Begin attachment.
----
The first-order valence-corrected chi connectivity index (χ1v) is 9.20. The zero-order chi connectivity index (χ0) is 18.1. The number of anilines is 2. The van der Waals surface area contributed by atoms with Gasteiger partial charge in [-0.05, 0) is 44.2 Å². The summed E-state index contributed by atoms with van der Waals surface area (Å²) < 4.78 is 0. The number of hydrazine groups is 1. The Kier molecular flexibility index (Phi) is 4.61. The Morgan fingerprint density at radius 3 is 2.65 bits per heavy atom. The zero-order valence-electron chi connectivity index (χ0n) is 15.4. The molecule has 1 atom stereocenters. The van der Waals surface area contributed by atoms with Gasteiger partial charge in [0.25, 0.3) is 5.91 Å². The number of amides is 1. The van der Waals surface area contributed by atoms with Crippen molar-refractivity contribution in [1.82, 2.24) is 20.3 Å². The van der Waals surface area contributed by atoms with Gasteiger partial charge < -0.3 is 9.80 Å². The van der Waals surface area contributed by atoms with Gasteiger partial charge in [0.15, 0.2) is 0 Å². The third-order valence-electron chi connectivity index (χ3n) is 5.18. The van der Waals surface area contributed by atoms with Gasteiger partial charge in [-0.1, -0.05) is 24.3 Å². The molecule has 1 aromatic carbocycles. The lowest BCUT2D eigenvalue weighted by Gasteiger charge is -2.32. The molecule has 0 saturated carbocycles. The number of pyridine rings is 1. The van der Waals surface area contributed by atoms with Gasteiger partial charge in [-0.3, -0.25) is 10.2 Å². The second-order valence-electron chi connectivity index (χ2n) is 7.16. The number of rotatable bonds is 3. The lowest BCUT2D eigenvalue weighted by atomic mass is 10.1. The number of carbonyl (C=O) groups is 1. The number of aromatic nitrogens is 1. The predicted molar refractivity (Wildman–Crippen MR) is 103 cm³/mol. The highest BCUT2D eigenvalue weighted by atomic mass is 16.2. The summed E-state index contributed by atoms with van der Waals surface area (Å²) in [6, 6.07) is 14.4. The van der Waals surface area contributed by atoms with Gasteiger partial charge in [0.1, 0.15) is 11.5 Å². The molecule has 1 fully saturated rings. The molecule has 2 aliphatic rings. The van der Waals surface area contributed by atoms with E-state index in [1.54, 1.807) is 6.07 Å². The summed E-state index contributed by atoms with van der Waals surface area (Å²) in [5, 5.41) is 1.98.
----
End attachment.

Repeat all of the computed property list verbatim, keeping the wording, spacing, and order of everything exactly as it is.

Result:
The first-order valence-corrected chi connectivity index (χ1v) is 9.20. The zero-order chi connectivity index (χ0) is 18.1. The number of anilines is 2. The van der Waals surface area contributed by atoms with Gasteiger partial charge in [-0.05, 0) is 44.2 Å². The summed E-state index contributed by atoms with van der Waals surface area (Å²) < 4.78 is 0. The number of hydrazine groups is 1. The Kier molecular flexibility index (Phi) is 4.61. The Morgan fingerprint density at radius 3 is 2.65 bits per heavy atom. The zero-order valence-electron chi connectivity index (χ0n) is 15.4. The molecule has 1 atom stereocenters. The van der Waals surface area contributed by atoms with Gasteiger partial charge in [0.25, 0.3) is 5.91 Å². The number of amides is 1. The van der Waals surface area contributed by atoms with Crippen molar-refractivity contribution in [1.82, 2.24) is 20.3 Å². The van der Waals surface area contributed by atoms with Gasteiger partial charge < -0.3 is 9.80 Å². The van der Waals surface area contributed by atoms with Gasteiger partial charge in [0.15, 0.2) is 0 Å². The third-order valence-electron chi connectivity index (χ3n) is 5.18. The van der Waals surface area contributed by atoms with Gasteiger partial charge in [-0.1, -0.05) is 24.3 Å². The molecule has 1 aromatic carbocycles. The lowest BCUT2D eigenvalue weighted by Gasteiger charge is -2.32. The molecule has 0 saturated carbocycles. The number of pyridine rings is 1. The van der Waals surface area contributed by atoms with Gasteiger partial charge in [-0.3, -0.25) is 10.2 Å². The second-order valence-electron chi connectivity index (χ2n) is 7.16. The number of rotatable bonds is 3. The lowest BCUT2D eigenvalue weighted by atomic mass is 10.1. The number of carbonyl (C=O) groups is 1. The number of aromatic nitrogens is 1. The predicted molar refractivity (Wildman–Crippen MR) is 103 cm³/mol. The highest BCUT2D eigenvalue weighted by atomic mass is 16.2. The summed E-state index contributed by atoms with van der Waals surface area (Å²) in [6, 6.07) is 14.4. The van der Waals surface area contributed by atoms with Gasteiger partial charge in [0.1, 0.15) is 11.5 Å². The molecule has 1 fully saturated rings. The molecule has 2 aliphatic rings. The van der Waals surface area contributed by atoms with E-state index in [1.54, 1.807) is 6.07 Å². The summed E-state index contributed by atoms with van der Waals surface area (Å²) in [5, 5.41) is 1.98.